Chemical Plant Process Operator
Chemical plant process operators use and monitor the equipment and machinery used to make chemical products. They are involved in making a wide range of products, including dyes and paints, drugs and medicines, plastics, artificial fibres, pesticides and fertilisers.
Also known as
- Chemical Plant Process Worker
Video: - Barry: Chemical Plant Process Operator
Chemical plant process operators are responsible for the systems that control chemical plants.
They may be responsible for starting up and shutting down the control process. Once the process has begun, they check the meters, clocks and gauges that provide information on how the process is working.
They take readings from these instruments and make any changes, to ensure that the correct quantity of product is made, at the correct quality and that no unsafe conditions occur.
They clean and prepare equipment, and may measure out and prepare chemicals before adding them to reaction vessels.
Chemical plant process operators often carry out simple or routine maintenance tasks on machines. They look for faults, repair or replace equipment, and adjust pumps and controls.
In highly automated plants, experienced chemical plant process operators may work in a control centre. From here, they can monitor and control the whole process from computerised systems called DCS (Distributed Control Systems).
They may also take and analyse samples to check the quality of a product. They perform tests, record their results and make a note of any problems.
Chemical plant process operators might also package products, moving them by hand or using a fork-lift truck, making them ready for final transportation.
The processes are highly technical, and sometimes hazardous. Health and safety is a priority, and chemical plant process operators work to tight regulations (laws) and may also take part in safety inspections and reviews. Protective clothing, helmets and boots are normally worn.
Being able to read, write and speak Welsh may be an advantage when you’re looking for work in Wales.
Personal Qualities and Skills
As a chemical plant process operator, you need:
- A logical, careful approach to your work.
- To pay close attention to detail.
- Good levels of concentration.
- A reasonable level of fitness.
- Good number skills to make accurate measurements.
- Good problem-solving skills, as you might be dealing with technical faults.
- The ability to react quickly and stay calm under pressure.
- The ability to work on your own and as part of a team.
- To follow safety procedures very carefully.
Some employers may ask you to take a medical examination, for example, you'll need good eyesight and colour vision to read the meters and dials.
Pay and Opportunities
The pay rates given below are approximate.
Chemical plant process operators earn in the range of £16,000 - £19,000 a year, rising to around £23,000 - £27,500 a year, with experience. Senior positions can earn up to £35,000 per year.
Hours of work
Chemical plant process operators usually work a basic 39-hour week. They usually work shifts on a rota basis. Most chemical plants operate 365 days a year, on a 24-hour basis.
What's happening in this work area?
The sector was hard hit by the recent recession, but it has recovered slightly.
However, cutbacks in public expenditure in areas such as defence will reduce growth rates.
It suffers from a shortage of high-skilled personnel, and also a shortage of women, with around 3 in 4 jobs being taken by men. As a result, men are expected to bear the brunt of expected fall in employment.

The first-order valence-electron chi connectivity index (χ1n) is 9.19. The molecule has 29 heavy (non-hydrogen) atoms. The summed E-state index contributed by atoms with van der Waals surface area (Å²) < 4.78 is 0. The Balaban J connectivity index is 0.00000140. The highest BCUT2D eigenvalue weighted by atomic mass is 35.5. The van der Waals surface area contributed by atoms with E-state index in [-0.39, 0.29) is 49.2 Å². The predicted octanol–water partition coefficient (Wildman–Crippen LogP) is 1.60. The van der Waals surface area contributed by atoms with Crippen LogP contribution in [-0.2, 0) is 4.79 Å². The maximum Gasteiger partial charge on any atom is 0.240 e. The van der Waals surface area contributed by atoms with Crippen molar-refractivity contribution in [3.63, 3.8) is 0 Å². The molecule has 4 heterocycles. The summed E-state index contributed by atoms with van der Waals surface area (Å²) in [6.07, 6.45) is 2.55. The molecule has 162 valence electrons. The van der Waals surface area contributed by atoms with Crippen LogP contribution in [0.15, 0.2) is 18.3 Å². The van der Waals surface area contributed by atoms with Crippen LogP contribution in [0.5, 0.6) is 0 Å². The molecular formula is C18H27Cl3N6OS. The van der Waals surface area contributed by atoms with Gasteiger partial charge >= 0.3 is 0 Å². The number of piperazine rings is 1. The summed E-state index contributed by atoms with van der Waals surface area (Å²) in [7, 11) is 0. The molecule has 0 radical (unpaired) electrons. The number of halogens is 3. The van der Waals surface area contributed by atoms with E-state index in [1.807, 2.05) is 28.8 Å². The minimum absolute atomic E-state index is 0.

Full time employees are also expected to suffer the main job losses.
Part-time employment is increasing in importance.
Where could I work?
Employers are chemical product manufacturers. These range from very large multinational companies to small companies employing as few as 50 workers.
Opportunities for chemical plant process operators occur with manufacturers in towns and cities throughout the UK.
Where are vacancies advertised?
Vacancies are advertised in local/national newspapers, trade industry publications, at Jobcentre Plus and on the Universal Jobmatch website.
Entry Routes and Training
For school leavers, entry is usually into a trainee position.
An Intermediate or Advanced Level Apprenticeship is a great place to start.
Some people take a relevant college course before seeking employment.
Many employers provide training in the workplace, usually covering health and safety, emergency procedures, machine maintenance and the main chemical processes taking place at the plant.
Employers may also provide day- or block-release to study at college for relevant qualifications.
Chemical plant process operators can progress to team leader/supervisor positions after further training and experience.
There are no formal entry requirements for this career. However, employers generally want to see evidence of basic literacy and number skills. Some may ask for GCSEs in Maths and a science, technology or engineering subject.
To get onto an Intermediate or Advanced Level Apprenticeship, you’ll usually need five GCSEs at grade C or above, possibly including English and Maths.
Training providers may ask you to take an aptitude test.
It is illegal for any organisation to set age limits for entry to employment, education or training, unless they can show there is a real need to have these limits.
- 8% of people in occupations such as chemical plant process operator work part-time.
- 14% have flexible hours.
Apprenticeships: Get In. Go Far
National Apprenticeship Service (NAS)
Tel: 0800 015 0400
Skills Development Scotland - Modern Apprenticeships
Tel: 0800 9178000
Teesside University Open Learning (Engineering)
Address: School of Science & Engineering, Teesside University, Middlesbrough, Tees Valley TS1 3BA
Tel: 01642 342740
Careers Wales - Welsh Apprenticeships
Tel: 0800 028 4844